Rainbow spray from two humpback whales in Work Channel, British Columbia. (Shannon Lough / The Northern View)

B.C. guide fined $2K in first conviction under new federal whale protection laws

Scott Babcock found guilty of approaching a North Pacific humpback whale at less than 100 metres

A whale watching guide has been ordered to pay a $2,000 fine and complete community service for venturing too close to a humpback whale near Prince Rupert – marking the first conviction under new federal marine protection laws.

According to the Department of Fisheries, Scott Babcock was on a boat in the Work Channel when he approached a North Pacific humpback whale at a distance of less than 100 metres on July 19, 2018. He was initially spotted in the channel, located roughly 50 kilometres north of Prince Rupert, by conservation fishery officers on patrol in an unmarked vessel.

Babcock was found guilty and handed down his sentence in August in a provincial courtroom in Prince Rupert.

WATCH MORE: Conservation groups sue Ottawa to protect endangered killer whales

This is the first conviction under the Fisheries Act since officials amended the Marine Mammal Regulations in 2018, after calls by researchers and advocates to better protect whales facing dwindling populations.

Under the regulations, people – including whale watching companies – must stay 100 metres away from whales, dolphins and porpoises and 200 metres away when those marine mammals are rested or accompanied by a calf.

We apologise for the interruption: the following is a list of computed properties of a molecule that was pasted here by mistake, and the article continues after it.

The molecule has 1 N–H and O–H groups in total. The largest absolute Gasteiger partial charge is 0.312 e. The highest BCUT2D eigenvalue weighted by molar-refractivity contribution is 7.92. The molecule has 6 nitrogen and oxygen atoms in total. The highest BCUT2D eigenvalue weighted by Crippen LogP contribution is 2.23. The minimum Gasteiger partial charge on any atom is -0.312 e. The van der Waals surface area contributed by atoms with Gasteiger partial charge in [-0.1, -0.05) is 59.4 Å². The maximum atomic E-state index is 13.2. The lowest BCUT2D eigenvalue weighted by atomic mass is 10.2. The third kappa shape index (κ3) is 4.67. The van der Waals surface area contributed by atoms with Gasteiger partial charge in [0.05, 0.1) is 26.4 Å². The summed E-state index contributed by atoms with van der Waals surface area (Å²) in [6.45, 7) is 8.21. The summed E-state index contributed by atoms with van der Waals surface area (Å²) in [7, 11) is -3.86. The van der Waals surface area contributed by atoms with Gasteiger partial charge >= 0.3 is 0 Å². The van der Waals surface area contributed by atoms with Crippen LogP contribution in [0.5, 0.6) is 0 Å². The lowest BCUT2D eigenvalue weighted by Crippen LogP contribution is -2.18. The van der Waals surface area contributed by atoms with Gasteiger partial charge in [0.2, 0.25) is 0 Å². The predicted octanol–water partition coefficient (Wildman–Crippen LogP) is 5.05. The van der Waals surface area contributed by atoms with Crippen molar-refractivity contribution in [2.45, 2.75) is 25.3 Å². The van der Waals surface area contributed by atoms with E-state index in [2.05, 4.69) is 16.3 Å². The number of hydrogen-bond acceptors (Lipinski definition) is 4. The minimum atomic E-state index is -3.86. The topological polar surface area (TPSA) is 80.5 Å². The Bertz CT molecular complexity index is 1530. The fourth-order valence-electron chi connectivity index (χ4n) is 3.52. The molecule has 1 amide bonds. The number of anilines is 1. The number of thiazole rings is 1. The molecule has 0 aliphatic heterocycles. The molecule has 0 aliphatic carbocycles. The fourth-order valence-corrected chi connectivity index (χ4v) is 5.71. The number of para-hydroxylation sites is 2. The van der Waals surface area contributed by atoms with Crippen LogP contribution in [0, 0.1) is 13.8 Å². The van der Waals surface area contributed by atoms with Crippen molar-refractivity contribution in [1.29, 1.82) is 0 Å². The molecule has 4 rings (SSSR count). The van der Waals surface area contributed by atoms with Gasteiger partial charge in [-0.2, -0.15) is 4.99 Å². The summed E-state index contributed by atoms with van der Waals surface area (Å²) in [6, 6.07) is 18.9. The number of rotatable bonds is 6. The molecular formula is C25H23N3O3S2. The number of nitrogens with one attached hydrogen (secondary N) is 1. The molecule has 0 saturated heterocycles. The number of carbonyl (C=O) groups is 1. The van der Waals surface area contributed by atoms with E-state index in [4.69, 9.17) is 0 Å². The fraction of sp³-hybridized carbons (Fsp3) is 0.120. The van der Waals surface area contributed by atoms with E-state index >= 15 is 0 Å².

People must keep a minimum distance of 200 metres from killer whales within the Pacific Ocean.

The North Pacific humpback whale was deemed a threatened species in 2005.


@ashwadhwani
ashley.wadhwani@bpdigital.ca

Like us on Facebook and follow us on Twitter.

Get local stories you won't find anywhere else right to your inbox.
Sign up here

Just Posted

COVID-19 brings burning ban to Clearwater and area

The reason for the ban is to help reduce excess air pollution in populated air-sheds

B.C. COVID-19 contact restrictions working, Dr. Bonnie Henry says

’Not out of the woods yet’ as next two weeks are critical

Kamloops-Thompson teachers to connect with parents to reveal plans for remote teaching

School district also asking parents to ensure children are practicing social distancing

Interior Health issues alert following confirmed COVID-19 case on WestJet flight

The public exposure alert comes following the March 21 WestJet flight from Calgary to Kamloops

Clearwater COVID-19 precautions update

Local groups and facilities taking measures to keep the public safe

B.C. is seeing the highest rate of COVID-19 recovery in Canada, and there’s a few reasons why

British Columbia was one of the first to see rise in COVID-19 cases, and has also switched up testing

Sewers stitch masks to free up supplies for front-line health-care workers

“We have little old ladies sewing up a storm,” said Joan Davis

Experts weigh in on best handling of groceries during COVID-19 pandemic

Study suggests the virus can live for up to 24 hours on cardboard and up to three days on plastic

COVID-19 world update: Enforceable quarantine in NYC?; France orders 1 billion masks

Spain warns EU’s future at stake; New York governor calls Trump’s idea ‘federal declaration of war

‘Community is amazing’: Williams Lake woman organizes drive-by birthdays

With self-isolation the norm due to COVID-19 children are missing out

Earth Hour 2020 kicks off online Saturday night

Action moves online due to COVID-19

B.C. COVID-19 cases rise 92 to 884, one more death, 81 in care

Outbreak action underway in 12 long-term care homes

B.C. veterinarians want to smooth the fur of COVID-19-worried pet owners

Vets expect to continue giving your fur buddies the help they need while social distancing

B.C. VIEWS: Small businesses need our help

Just as integral in neighbourhoods in Vancouver and Surrey as they are in Prince George or Kelowna

Most Read